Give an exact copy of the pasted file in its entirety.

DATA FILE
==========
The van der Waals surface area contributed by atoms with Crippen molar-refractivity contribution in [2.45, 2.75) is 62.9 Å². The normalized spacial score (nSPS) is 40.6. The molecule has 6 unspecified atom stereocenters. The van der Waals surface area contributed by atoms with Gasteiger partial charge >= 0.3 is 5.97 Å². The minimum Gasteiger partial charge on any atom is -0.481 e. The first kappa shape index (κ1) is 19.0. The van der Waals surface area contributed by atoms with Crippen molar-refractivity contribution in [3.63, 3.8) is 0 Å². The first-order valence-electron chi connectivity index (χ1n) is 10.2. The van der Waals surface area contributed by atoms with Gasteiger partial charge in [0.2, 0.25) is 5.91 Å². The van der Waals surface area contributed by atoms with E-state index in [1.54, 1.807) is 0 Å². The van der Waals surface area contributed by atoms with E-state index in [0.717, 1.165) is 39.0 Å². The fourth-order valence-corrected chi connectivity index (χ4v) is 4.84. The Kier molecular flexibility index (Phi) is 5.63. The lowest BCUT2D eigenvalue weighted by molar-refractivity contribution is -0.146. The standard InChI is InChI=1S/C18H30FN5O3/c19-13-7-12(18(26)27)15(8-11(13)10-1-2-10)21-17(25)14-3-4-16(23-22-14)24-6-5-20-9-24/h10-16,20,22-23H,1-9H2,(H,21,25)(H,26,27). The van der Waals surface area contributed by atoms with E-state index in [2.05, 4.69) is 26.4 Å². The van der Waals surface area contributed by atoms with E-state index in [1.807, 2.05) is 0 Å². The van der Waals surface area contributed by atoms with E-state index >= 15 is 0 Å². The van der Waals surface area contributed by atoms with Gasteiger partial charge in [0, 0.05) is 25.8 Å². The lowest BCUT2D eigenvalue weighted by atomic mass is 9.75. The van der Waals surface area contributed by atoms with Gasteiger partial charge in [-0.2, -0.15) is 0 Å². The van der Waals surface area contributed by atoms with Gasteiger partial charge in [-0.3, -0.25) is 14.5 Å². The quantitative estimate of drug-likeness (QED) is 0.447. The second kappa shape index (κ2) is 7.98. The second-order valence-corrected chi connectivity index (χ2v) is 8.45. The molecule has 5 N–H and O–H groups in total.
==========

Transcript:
The van der Waals surface area contributed by atoms with Crippen molar-refractivity contribution in [2.45, 2.75) is 62.9 Å². The normalized spacial score (nSPS) is 40.6. The molecule has 6 unspecified atom stereocenters. The van der Waals surface area contributed by atoms with Gasteiger partial charge >= 0.3 is 5.97 Å². The minimum Gasteiger partial charge on any atom is -0.481 e. The first kappa shape index (κ1) is 19.0. The van der Waals surface area contributed by atoms with Crippen molar-refractivity contribution in [3.63, 3.8) is 0 Å². The first-order valence-electron chi connectivity index (χ1n) is 10.2. The van der Waals surface area contributed by atoms with Gasteiger partial charge in [0.2, 0.25) is 5.91 Å². The van der Waals surface area contributed by atoms with E-state index in [1.54, 1.807) is 0 Å². The van der Waals surface area contributed by atoms with E-state index in [0.717, 1.165) is 39.0 Å². The fourth-order valence-corrected chi connectivity index (χ4v) is 4.84. The Kier molecular flexibility index (Phi) is 5.63. The lowest BCUT2D eigenvalue weighted by molar-refractivity contribution is -0.146. The standard InChI is InChI=1S/C18H30FN5O3/c19-13-7-12(18(26)27)15(8-11(13)10-1-2-10)21-17(25)14-3-4-16(23-22-14)24-6-5-20-9-24/h10-16,20,22-23H,1-9H2,(H,21,25)(H,26,27). The van der Waals surface area contributed by atoms with E-state index in [2.05, 4.69) is 26.4 Å². The van der Waals surface area contributed by atoms with E-state index in [1.807, 2.05) is 0 Å². The van der Waals surface area contributed by atoms with E-state index >= 15 is 0 Å². The van der Waals surface area contributed by atoms with Gasteiger partial charge in [0, 0.05) is 25.8 Å². The lowest BCUT2D eigenvalue weighted by atomic mass is 9.75. The van der Waals surface area contributed by atoms with Gasteiger partial charge in [-0.2, -0.15) is 0 Å². The van der Waals surface area contributed by atoms with Gasteiger partial charge in [-0.3, -0.25) is 14.5 Å². The quantitative estimate of drug-likeness (QED) is 0.447. The second kappa shape index (κ2) is 7.98. The second-order valence-corrected chi connectivity index (χ2v) is 8.45. The molecule has 5 N–H and O–H groups in total.